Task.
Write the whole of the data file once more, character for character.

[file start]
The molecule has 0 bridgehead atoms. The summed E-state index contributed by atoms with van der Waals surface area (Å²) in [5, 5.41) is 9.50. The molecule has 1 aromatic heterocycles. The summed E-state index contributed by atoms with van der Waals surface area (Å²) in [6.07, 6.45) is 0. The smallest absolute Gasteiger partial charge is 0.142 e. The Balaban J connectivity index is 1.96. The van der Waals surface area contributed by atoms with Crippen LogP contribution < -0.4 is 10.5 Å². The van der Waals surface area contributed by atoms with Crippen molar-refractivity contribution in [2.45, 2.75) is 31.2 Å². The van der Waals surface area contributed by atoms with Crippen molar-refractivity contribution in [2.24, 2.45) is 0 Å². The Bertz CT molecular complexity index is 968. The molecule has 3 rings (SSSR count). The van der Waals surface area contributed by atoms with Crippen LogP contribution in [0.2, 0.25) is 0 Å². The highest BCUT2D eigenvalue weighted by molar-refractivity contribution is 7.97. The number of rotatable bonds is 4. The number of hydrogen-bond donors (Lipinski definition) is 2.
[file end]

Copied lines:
The molecule has 0 bridgehead atoms. The summed E-state index contributed by atoms with van der Waals surface area (Å²) in [5, 5.41) is 9.50. The molecule has 1 aromatic heterocycles. The summed E-state index contributed by atoms with van der Waals surface area (Å²) in [6.07, 6.45) is 0. The smallest absolute Gasteiger partial charge is 0.142 e. The Balaban J connectivity index is 1.96. The van der Waals surface area contributed by atoms with Crippen LogP contribution < -0.4 is 10.5 Å². The van der Waals surface area contributed by atoms with Crippen molar-refractivity contribution in [2.45, 2.75) is 31.2 Å². The van der Waals surface area contributed by atoms with Crippen molar-refractivity contribution in [2.24, 2.45) is 0 Å². The Bertz CT molecular complexity index is 968. The molecule has 3 rings (SSSR count). The van der Waals surface area contributed by atoms with Crippen LogP contribution in [0.2, 0.25) is 0 Å². The highest BCUT2D eigenvalue weighted by molar-refractivity contribution is 7.97. The number of rotatable bonds is 4. The number of hydrogen-bond donors (Lipinski definition) is 2.